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Pascal Thormeier
Pascal Thormeier

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I'm going to give Snowpack a try now ️📦

Last week, I didn't have much to write about, so I tried to learn about Brunch and documented my journey. I'll link this journey at the end of this post. User YJDoc2 suggested to also have a look at Snowpack. I heard a bit about Snowpack before (mainly a tweet or two telling how awesome it was), but haven't used it myself. Time to change exactly that!

Let's have a look

Ok, so the website says that Snowpack is the "faster frontend build tool":

Screenshot of the official Snowpack website

Brunch managed to start between 70 and 100ms. I suspect Snowpack to be in that ball park as well, I mean, this thing has to execute something, right? Brunch already had its problems when Tailwind was added to the build and suddenly we were talking about 70 and 100hms (err, hecto-milli-seconds, basically seconds divided by ten... I should've just written 7-10s. Or deciseconds? ds? Whatever.). But that was mostly PostCSS. I actually suspect the same thing to happen here: A lot of tools (like TypeScript, JSX, CSS, etc.) supposedly work out of the box, but PostCSS needs a plugin. TypeScript is also supported at "build only" and extra type checking would need an extra plugin. Fair enough, I don't expect my build tool to handle everything from the start. But that TypeScript stuff does sound interesting.

(The attentive reader might've caught that I was referencing the docs. I'm not gonna do the same mistake again and just get going without knowing how!)


Same setup as last time: Tailwind + Alpine. Maybe I should change that to a more complex setup to really see where the tool starts to work against me and find possible pit falls, but those two things should do the trick for now.

I'm actually starting to wonder if there's an Alpine-like framework written in TypeScript. Alpine is written in plain ol' JS, so with the stack above I can't really test the TS capabilities of the build tool without having to write custom stuff. Just thinking aloud here... But maybe I'll just write a show/hide component in TS to use with Alpine and see if that plays out nice.

Anyways, I'm eager to try Snowpack now. npm init and lot's of hitting enter it is. I'm really curious about the supposed speed of this tool. So instead of installing a lot of things, I just install Snowpack itself, add the "start" and "build" commands to package.json and add an index.html containing a Hello World:

<!DOCTYPE html>
  <h1>Hello, World!</h1>
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And now I type npm run start and slooowly hit the enter button...


Seriously, woah. That dev server is basically instant. Gimme a sec, that caught me off guard...

It did log something to the CLI, that much I can tell, but I wasn't even able to read a single word before my browser jumped right in my face, eager to greet the planet like an over-motivated hamster on its first day at its dream job.

I want to know what snowpack wanted to tell me before the browser interrupted it, though, so let's have a look:

> snowpack dev

[snowpack] Hint: run "snowpack init" to create a project config file. Using defaults...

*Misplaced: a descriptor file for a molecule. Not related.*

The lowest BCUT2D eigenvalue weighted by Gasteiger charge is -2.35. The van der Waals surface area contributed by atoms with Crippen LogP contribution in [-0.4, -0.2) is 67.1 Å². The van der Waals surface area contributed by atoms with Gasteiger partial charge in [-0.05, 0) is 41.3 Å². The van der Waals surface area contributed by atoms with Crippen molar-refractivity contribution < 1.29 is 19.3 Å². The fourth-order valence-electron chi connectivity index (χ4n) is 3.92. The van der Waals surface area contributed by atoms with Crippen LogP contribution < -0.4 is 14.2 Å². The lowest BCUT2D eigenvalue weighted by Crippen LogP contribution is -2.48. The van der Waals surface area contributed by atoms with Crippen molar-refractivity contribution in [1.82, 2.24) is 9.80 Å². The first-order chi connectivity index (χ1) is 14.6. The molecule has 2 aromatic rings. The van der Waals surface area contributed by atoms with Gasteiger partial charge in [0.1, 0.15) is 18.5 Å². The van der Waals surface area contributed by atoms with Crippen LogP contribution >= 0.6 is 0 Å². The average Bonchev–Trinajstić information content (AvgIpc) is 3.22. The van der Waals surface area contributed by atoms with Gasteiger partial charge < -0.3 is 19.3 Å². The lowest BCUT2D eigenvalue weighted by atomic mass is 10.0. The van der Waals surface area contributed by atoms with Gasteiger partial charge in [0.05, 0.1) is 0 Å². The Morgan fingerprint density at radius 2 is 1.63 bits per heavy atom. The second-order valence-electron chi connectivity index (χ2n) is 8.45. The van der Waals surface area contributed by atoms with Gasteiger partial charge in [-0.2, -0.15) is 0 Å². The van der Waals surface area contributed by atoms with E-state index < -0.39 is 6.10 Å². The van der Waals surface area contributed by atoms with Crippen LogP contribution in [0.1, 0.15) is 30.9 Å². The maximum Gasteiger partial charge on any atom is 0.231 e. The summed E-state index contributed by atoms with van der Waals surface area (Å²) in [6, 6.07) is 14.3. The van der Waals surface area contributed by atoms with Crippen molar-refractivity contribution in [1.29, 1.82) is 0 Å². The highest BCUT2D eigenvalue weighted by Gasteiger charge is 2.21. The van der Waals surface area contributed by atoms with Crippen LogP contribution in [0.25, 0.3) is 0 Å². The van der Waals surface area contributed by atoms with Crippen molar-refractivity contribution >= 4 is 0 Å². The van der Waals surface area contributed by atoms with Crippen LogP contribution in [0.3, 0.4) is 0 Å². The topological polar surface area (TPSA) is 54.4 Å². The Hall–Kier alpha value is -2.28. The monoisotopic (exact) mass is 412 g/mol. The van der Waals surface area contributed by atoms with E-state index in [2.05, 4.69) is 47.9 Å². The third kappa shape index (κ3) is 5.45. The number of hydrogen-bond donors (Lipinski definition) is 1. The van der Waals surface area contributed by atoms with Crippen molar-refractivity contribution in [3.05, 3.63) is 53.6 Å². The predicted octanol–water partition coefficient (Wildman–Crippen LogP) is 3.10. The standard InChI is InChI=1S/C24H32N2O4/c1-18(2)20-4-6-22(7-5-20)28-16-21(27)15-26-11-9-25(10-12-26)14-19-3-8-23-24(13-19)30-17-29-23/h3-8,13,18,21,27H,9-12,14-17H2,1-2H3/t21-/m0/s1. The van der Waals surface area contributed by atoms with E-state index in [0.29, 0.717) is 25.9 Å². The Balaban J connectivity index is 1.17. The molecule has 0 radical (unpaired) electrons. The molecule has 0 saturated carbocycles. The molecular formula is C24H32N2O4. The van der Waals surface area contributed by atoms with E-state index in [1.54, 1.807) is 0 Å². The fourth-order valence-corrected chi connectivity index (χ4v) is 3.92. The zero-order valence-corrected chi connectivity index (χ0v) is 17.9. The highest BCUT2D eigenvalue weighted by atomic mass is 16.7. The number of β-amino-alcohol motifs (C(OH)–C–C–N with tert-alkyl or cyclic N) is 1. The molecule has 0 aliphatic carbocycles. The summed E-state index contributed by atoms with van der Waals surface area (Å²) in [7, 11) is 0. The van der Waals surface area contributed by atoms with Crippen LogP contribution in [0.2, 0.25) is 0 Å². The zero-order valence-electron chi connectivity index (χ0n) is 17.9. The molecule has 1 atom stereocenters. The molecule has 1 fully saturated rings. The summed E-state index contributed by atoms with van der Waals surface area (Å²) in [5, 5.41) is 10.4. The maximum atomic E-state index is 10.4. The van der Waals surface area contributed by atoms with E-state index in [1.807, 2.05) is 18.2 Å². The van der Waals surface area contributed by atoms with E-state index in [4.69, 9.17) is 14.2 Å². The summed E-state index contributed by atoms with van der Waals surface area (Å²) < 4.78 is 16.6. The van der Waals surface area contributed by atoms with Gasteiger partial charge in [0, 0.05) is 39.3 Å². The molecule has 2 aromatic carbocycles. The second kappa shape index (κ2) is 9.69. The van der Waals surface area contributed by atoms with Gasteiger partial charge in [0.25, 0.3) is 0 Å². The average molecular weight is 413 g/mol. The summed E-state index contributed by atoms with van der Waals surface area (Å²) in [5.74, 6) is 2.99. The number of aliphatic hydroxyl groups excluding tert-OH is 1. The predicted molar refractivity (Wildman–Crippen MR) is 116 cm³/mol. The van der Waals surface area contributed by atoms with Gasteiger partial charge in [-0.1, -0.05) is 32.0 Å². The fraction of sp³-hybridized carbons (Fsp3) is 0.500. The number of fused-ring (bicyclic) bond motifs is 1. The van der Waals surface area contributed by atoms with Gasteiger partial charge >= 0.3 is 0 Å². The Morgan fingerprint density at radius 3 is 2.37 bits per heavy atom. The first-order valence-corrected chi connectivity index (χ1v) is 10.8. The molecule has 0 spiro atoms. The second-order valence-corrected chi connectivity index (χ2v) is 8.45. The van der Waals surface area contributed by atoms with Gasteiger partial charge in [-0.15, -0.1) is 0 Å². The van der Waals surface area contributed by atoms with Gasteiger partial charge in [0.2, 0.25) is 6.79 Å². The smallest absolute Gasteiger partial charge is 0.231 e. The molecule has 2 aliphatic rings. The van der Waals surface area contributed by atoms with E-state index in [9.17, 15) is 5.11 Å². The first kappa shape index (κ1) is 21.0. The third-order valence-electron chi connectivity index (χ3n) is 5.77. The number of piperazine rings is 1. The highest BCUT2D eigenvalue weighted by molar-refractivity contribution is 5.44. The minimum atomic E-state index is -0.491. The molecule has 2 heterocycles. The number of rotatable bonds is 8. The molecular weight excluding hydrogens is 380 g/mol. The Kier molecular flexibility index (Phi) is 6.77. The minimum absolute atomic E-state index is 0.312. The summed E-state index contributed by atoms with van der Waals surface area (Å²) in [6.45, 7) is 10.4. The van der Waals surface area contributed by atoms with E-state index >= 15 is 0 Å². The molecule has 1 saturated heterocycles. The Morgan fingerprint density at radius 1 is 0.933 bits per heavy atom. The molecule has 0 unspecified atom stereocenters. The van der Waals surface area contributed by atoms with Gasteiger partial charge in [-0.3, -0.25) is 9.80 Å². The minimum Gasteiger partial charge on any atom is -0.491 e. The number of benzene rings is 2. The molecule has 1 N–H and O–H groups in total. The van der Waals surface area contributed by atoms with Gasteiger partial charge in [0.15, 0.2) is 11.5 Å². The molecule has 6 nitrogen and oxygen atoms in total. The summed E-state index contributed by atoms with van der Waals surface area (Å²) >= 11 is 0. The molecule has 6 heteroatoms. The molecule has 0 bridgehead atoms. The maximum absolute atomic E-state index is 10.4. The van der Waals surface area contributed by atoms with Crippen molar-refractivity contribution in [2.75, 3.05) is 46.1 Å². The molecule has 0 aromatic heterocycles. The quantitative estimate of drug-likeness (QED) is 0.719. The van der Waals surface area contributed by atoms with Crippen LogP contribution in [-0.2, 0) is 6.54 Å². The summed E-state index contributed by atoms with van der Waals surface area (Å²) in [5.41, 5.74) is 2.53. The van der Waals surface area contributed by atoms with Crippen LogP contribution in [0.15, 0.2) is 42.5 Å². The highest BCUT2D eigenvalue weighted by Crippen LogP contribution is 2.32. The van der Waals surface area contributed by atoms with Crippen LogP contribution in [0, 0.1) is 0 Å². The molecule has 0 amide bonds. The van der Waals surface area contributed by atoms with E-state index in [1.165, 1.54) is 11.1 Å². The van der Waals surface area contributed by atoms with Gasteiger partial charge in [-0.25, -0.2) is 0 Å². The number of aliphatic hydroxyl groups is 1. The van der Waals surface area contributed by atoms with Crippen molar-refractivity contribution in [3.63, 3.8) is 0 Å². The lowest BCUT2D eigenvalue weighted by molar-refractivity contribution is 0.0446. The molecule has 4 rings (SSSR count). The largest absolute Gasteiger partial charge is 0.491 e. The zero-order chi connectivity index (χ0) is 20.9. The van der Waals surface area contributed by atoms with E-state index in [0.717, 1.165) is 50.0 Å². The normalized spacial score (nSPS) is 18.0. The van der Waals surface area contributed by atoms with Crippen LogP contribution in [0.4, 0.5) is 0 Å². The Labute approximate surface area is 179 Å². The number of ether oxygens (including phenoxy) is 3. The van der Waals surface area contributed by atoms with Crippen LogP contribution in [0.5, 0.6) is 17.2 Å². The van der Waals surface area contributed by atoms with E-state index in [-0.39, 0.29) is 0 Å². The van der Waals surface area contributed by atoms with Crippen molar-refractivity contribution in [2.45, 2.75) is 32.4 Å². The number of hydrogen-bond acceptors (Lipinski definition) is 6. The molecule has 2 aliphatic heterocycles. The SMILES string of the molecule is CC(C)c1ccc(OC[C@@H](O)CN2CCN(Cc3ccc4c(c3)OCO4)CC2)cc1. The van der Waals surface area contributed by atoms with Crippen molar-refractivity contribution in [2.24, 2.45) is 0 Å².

[snowpack] Welcome to Snowpack! Because this is your first time running
this project, Snowpack needs to prepare your dependencies. This is a one-time step
and the results will be cached for the lifetime of your project. Please wait...
[snowpack] No dependencies detected. Ready!
[snowpack] Server started in 8ms.
[snowpack] Local: http://localhost:8080
[snowpack] Network:
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Well, hello Snowpack. The browser was faster.

Wait - 8ms? Are you kidding me? How does it do that? It does feel right, though. (As if I could tell the difference between 8 and 80ms...)

Snowpack apparently used its built-in defaults here. I don't think adding a basic config file would slow it down much. I'm amazed that it just works as a plain server, too. Usually I use serve to quickly look at some built stuff, but this thing feels way faster. I think I'll get rid of serve on my system and just use Snowpack instead.

Back to business. Snowpack tells me to create a project config file with snowpack init, so I'm doing just that and do a re-run to see if that has any impact.

Nope, no impact. That thing stays super fast.

Let's get back to boilerplating

The Snowpack documentation has a guide on how to set up PostCSS. I'll follow just that and alter the package.json, add a postcss.config.js and an index.css.

Snowpack config:

// Snowpack Configuration File
// See all supported options:

/** @type {import("snowpack").SnowpackUserConfig } */
module.exports = {
  mount: {},
  plugins: [
  packageOptions: {},
  devOptions: {},
  buildOptions: {},
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The package.json:

  "name": "snowpack-tryout",
  "version": "1.0.0",
  "description": "",
  "main": "index.js",
  "scripts": {
    "start": "snowpack dev",
    "build": "snowpack build"
  "author": "",
  "license": "",
  "devDependencies": {
    "@snowpack/plugin-postcss": "^1.2.2",
    "autoprefixer": "^10.2.5",
    "snowpack": "^3.1.2"
  "dependencies": {
    "tailwindcss": "^2.0.4"
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Postcss config:

// postcss.config.js
// Taken from:
module.exports = {
  plugins: [
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And index.css:

@tailwind base;
@tailwind components;
@tailwind utilities;
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Nothing out of the ordinary, right? Right. Let's try this again:

Server the starting is fast, loading stuff is slow